Design decisions are reached after evaluation of alternative approaches and iterative testing, validation, and verification early in the development process (see Diagram 1, page 18). And systems engineering is concerned with the entire lifecycle of the product, so it encompasses downstream concerns such as manufacturing optimization, interoperability, maintenance and upgrades, training, recyclability, and disposal.
Today, companies cannot survive unless they can quickly deliver high-function products to market at a competitive cost. And because everyone is striving to achieve these goals, companies have to work harder to differentiate themselves from their competitors and one clear way to do that is to offer complex capabilities in products.
The biggest technical factor driving the adoption of systems engineering is that widespread complexity. “I was doing systems engineering on satellite collection systems 10 or 15 years ago, but today you have the same level of complexity in the cell phone hanging off your belt or the MP3 player you have in your pocket,” says Bill Boswell, a Senior Director of Teamcenter for Siemens PLM Software.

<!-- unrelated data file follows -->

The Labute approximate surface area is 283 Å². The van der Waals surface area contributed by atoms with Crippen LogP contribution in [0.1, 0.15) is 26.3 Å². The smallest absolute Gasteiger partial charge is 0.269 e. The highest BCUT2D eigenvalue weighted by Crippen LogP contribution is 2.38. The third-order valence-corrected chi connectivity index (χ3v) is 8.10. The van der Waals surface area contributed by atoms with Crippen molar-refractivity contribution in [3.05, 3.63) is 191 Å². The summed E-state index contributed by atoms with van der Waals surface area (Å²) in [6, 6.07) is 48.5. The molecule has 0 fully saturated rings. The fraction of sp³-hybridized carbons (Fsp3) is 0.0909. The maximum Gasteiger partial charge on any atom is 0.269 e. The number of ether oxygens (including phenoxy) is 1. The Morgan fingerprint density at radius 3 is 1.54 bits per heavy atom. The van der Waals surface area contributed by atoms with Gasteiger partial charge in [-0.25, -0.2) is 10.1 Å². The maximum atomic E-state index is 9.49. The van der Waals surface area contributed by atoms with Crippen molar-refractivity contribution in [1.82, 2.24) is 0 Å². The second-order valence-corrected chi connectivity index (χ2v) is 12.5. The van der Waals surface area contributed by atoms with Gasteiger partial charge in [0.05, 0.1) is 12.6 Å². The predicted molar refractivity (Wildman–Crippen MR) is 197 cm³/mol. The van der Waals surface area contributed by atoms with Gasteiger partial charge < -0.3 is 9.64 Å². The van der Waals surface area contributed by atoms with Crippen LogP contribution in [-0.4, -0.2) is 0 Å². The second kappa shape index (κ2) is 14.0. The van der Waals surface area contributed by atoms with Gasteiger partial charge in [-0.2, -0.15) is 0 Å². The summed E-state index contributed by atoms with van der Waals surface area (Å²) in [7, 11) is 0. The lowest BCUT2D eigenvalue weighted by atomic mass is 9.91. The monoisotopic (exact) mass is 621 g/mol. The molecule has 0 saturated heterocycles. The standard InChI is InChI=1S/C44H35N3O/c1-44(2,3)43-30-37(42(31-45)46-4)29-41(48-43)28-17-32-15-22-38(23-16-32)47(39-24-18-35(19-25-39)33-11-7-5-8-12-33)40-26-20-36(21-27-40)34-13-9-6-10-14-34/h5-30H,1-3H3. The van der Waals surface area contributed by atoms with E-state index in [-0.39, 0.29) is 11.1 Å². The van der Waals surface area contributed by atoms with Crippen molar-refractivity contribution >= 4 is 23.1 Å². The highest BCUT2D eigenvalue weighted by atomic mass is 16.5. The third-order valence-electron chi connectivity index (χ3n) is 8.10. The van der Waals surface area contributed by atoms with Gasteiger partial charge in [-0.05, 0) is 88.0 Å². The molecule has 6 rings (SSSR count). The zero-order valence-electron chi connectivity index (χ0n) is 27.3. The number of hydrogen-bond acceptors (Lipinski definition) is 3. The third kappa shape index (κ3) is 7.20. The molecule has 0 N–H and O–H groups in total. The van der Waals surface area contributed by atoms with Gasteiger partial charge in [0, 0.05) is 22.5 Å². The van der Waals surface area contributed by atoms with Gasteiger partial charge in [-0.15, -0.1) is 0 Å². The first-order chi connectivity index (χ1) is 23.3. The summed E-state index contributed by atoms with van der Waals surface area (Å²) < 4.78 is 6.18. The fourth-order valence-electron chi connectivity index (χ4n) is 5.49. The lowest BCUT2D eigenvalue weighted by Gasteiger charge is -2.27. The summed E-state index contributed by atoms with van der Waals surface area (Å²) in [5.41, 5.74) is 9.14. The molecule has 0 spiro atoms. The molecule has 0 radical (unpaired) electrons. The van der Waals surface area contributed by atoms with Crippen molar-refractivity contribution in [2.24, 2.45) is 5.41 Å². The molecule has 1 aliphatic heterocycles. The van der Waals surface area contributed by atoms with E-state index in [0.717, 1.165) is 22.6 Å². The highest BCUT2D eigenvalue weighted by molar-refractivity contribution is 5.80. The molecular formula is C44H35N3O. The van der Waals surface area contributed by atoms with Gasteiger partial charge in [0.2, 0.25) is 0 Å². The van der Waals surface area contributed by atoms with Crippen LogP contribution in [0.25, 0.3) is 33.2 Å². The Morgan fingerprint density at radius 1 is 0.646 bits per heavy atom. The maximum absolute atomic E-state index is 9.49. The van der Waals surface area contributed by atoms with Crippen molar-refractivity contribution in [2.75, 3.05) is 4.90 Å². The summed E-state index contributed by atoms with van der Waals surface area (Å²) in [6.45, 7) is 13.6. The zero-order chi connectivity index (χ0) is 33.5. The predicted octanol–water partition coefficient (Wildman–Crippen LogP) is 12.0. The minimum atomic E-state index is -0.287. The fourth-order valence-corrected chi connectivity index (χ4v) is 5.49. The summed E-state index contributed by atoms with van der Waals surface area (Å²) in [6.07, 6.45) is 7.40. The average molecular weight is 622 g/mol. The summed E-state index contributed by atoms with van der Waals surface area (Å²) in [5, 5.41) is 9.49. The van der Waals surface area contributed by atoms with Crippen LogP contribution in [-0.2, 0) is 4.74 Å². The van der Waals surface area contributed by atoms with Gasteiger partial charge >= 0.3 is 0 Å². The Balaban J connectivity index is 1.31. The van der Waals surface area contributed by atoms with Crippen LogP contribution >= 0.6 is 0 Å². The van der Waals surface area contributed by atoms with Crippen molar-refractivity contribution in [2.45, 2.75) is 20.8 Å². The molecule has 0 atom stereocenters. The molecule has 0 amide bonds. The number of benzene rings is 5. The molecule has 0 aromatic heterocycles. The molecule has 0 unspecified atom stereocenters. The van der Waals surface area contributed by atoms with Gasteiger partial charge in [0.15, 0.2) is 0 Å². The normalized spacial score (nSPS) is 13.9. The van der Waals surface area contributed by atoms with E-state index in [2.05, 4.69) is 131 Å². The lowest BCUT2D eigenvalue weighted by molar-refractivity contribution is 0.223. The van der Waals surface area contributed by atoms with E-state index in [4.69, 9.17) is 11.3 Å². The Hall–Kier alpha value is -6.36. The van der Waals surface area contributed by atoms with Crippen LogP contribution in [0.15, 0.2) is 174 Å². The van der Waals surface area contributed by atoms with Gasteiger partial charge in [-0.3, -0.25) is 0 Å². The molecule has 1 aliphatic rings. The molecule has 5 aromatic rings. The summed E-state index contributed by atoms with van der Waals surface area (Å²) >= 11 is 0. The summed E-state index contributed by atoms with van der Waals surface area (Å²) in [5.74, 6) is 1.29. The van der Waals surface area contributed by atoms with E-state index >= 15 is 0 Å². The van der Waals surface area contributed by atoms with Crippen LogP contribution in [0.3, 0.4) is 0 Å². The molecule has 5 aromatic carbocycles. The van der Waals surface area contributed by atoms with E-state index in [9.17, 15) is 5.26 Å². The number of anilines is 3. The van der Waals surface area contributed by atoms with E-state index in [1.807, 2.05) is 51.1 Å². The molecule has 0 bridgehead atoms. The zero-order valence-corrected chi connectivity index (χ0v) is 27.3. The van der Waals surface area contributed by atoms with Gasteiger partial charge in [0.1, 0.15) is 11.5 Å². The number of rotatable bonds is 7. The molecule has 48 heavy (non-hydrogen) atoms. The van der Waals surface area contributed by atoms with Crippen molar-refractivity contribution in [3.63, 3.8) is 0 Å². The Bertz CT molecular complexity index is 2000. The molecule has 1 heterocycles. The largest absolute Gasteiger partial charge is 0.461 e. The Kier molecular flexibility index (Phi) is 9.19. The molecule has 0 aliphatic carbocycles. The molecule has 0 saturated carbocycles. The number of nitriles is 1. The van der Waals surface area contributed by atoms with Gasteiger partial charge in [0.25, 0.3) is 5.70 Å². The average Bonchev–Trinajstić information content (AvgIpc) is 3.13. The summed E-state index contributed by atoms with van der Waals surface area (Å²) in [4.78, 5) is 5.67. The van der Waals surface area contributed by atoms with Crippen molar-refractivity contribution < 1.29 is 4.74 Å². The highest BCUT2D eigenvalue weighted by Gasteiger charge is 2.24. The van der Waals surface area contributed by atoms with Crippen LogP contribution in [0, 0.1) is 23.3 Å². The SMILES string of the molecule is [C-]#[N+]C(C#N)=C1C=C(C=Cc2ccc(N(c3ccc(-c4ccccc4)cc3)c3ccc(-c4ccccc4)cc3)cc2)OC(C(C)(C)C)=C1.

Figure 3: Teamcenter builds a structure of requirements that can connect live with Microsoft Word. Courtesy of Siemens PLM Software
With complex systems, it is harder to predict and simulate a product’s behavior. Someone has to be looking out for the overall satisfaction of the product requirements, so there is a need for people that have a big-picture view of the product and an understanding of how the components and subsystems work together. In the past, silos of knowledge and the limited number of engineers with cross-functional domain knowledge stood in the way of achieving these goals, but systems engineering addresses these issues.
Figure 4: This screenshot shows the logical diagram of a system (left); the V6 solution’s use of the open, industry-standard Modelica systems modeling language (right top); and a state chart of the system in question (right bottom). Courtesy of Dassault Systèmes
Translating and Tracing Requirements